Sep 18, 2017

Recent articles

CCLP testifies in support of Clean Slate updates

Bethany Pray, CCLP’s Chief Legal and Policy Officer, provided testimony in support of House Bill 24-1133, Criminal Record Sealing & Expungement Changes. CCLP is in support of HB24-1133, as it is one of our priority bills.

CCLP testifies in support of TANF grant rule change

CCLP's Emeritus Advisor, Chaer Robert, provided written testimony in support of the CDHS rule on the COLA increase for TANF recipients. If the rule is adopted, the cost of living increase would go into effect on July 1, 2024.

Here we go again: Graham-Cassidy bill is as bad as previous repeal and replace efforts and it has a chance of passing

by | Sep 18, 2017

Over the summer, congressional leaders tried again and again to eliminate many of the protections and coverage gains resulting from the Affordable Care Act. They took up bills that would have gutted funding for Medicaid coverage and services and modified insurance protections in ways that would have significantly increased the cost of coverage. Older consumers, people with pre-existing conditions, and those living in high-cost coverage areas would have been disproportionately harmed by these proposals.

Millions of Americans came together to stop these efforts. They understood that passage of this legislation would have caused catastrophic harm to their health and the health of their neighbors, their communities and their local economies.

When those bills failed this summer we were not only relieved, but also hopeful about the prospect of Congress returning to regular order and working together to address some of our nation’s most pressing health care issues.  In fact, over the past two weeks, the Senate HELP committee has been holding hearings on how to shore up the individual insurance market. Recently, Governors Hickenlooper and Kasich were joined by six other governors in a bi-partisan call for reasonable reform.

Unfortunately, the Senate now appears to be on a fast track to pass a new bill. Dubbed the “Graham-Cassidy” plan and sponsored by Senators Lindsey Graham (R-SC) and Bill Cassidy (R-LA), the bill includes most of the problematic provisions in the proposed legislation that was defeated this past summer. The bill only needs 50 votes to pass – with Vice President Pence’s tie-breaking vote — and they are reportedly only a few votes shy of that goal.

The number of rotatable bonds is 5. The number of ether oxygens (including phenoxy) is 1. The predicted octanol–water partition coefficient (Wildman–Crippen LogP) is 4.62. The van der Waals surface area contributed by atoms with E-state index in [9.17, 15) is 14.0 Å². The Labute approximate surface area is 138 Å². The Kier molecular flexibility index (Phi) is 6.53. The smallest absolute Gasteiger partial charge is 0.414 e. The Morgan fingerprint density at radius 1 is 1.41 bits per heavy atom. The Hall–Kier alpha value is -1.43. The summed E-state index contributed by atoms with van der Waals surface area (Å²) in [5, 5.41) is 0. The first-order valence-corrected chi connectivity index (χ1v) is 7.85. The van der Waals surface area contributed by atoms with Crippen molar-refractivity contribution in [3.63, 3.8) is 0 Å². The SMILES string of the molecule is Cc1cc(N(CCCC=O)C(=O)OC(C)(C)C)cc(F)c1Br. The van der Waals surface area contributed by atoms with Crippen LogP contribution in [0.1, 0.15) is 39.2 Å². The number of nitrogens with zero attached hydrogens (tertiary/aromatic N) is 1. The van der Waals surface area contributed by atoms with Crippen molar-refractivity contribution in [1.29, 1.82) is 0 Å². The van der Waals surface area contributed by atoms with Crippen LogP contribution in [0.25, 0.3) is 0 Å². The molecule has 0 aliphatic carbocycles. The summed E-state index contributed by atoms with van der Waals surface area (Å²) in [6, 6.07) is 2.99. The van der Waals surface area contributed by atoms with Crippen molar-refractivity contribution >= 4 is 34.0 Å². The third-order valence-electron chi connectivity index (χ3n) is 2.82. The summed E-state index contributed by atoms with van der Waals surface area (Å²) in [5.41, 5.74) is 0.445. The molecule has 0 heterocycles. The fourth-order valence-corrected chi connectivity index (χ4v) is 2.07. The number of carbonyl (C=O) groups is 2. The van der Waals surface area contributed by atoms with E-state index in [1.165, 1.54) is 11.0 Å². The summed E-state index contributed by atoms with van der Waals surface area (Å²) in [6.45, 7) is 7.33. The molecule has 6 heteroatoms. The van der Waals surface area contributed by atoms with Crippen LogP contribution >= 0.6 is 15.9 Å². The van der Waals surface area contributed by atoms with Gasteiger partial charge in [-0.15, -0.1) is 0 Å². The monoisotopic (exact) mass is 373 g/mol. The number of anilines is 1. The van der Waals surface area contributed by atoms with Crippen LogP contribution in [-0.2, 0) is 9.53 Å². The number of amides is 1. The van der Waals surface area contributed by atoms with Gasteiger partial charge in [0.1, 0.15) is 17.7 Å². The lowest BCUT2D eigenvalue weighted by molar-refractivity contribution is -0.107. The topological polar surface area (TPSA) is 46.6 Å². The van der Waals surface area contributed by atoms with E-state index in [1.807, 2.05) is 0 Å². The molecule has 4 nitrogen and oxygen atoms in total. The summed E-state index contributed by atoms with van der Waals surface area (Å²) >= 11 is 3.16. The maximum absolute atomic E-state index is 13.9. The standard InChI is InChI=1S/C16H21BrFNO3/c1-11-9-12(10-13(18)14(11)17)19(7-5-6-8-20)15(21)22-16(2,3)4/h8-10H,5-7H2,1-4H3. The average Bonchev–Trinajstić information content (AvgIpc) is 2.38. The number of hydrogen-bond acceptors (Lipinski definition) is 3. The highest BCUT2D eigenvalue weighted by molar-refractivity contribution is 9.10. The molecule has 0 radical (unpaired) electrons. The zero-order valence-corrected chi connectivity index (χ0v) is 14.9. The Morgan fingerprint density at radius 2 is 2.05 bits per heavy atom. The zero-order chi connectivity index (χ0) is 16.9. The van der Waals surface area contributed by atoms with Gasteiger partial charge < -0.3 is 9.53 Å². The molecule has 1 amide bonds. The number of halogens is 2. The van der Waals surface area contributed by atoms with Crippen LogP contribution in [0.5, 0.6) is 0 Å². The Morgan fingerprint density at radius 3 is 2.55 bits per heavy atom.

What you need to know:

  • The bill is on a fast track. It must get through the House and Senate by September 30 if it is to pass as a part of budget reconciliation and avoid the need for 60 votes in the Senate. This is the same rushed and partisan process that they attempted over the summer.


  • The bill would take away health care coverage from millions of Americans. It is not clear when the Congressional Budget Office score will come out, or if that score will even include an estimate of coverage losses. Remember, however, that previous efforts to repeal and replace would have resulted in as many 32 million Americans losing health insurance. It is estimated that the Graham-Cassidy bill’s effects would be identical to those of the past efforts to repeal the ACA: 15 million would lose their health care coverage next year alone, and by 2027 it is estimated that at least 32 million would face a loss in coverage.


  • The bill would end Medicaid as we know it by eliminating funding for the Medicaid expansion population beginning in December, 2019. It would also institute a per-capita cap on the federal government’s contribution to the program overall, a mechanism that we’ve noted in the past all but guarantees the loss of health care coverage and critical services for millions of Americans.


  • The bill seriously threatens coverage for those with pre-existing conditions. Similar to the House bill’s “MacArthur amendment,” the Cassidy-Graham bill would let states waive the ACA’s prohibition on charging people with pre-existing conditions higher premiums as well as its Essential Health Benefit requirements.

What you can do:  ACT NOW! 

We’re relying on you to once again make your voice heard by calling and emailing Senators Michael Bennet and Cory Gardner and telling them that the Graham-Cassidy bill is more of the same nonsense that would profoundly harm Coloradans.

Your actions and advocacy over the summer led to the defeat of the American Health Care Act, BCRA and the other irresponsible repeal efforts put forth by congressional leaders. We’re counting on you to step up once again.

Take action today!

  • Senator Michael Bennet: Call (202) 224-5852 or email him.
  • Senator Cory Garnder: Call (202) 224-5941 or email him.



Kristopher Grant

Recent articles

CCLP testifies in support of Clean Slate updates

Bethany Pray, CCLP’s Chief Legal and Policy Officer, provided testimony in support of House Bill 24-1133, Criminal Record Sealing & Expungement Changes. CCLP is in support of HB24-1133, as it is one of our priority bills.

CCLP testifies in support of TANF grant rule change

CCLP's Emeritus Advisor, Chaer Robert, provided written testimony in support of the CDHS rule on the COLA increase for TANF recipients. If the rule is adopted, the cost of living increase would go into effect on July 1, 2024.


To maintain health and well-being, people of all ages need access to quality health care that improves outcomes and reduces costs for the community. Health First Colorado, the state's Medicaid program, is public health insurance for low-income Coloradans who qualify. The program is funded jointly by a federal-state partnership and is administered by the Colorado Department of Health Care Policy & Financing.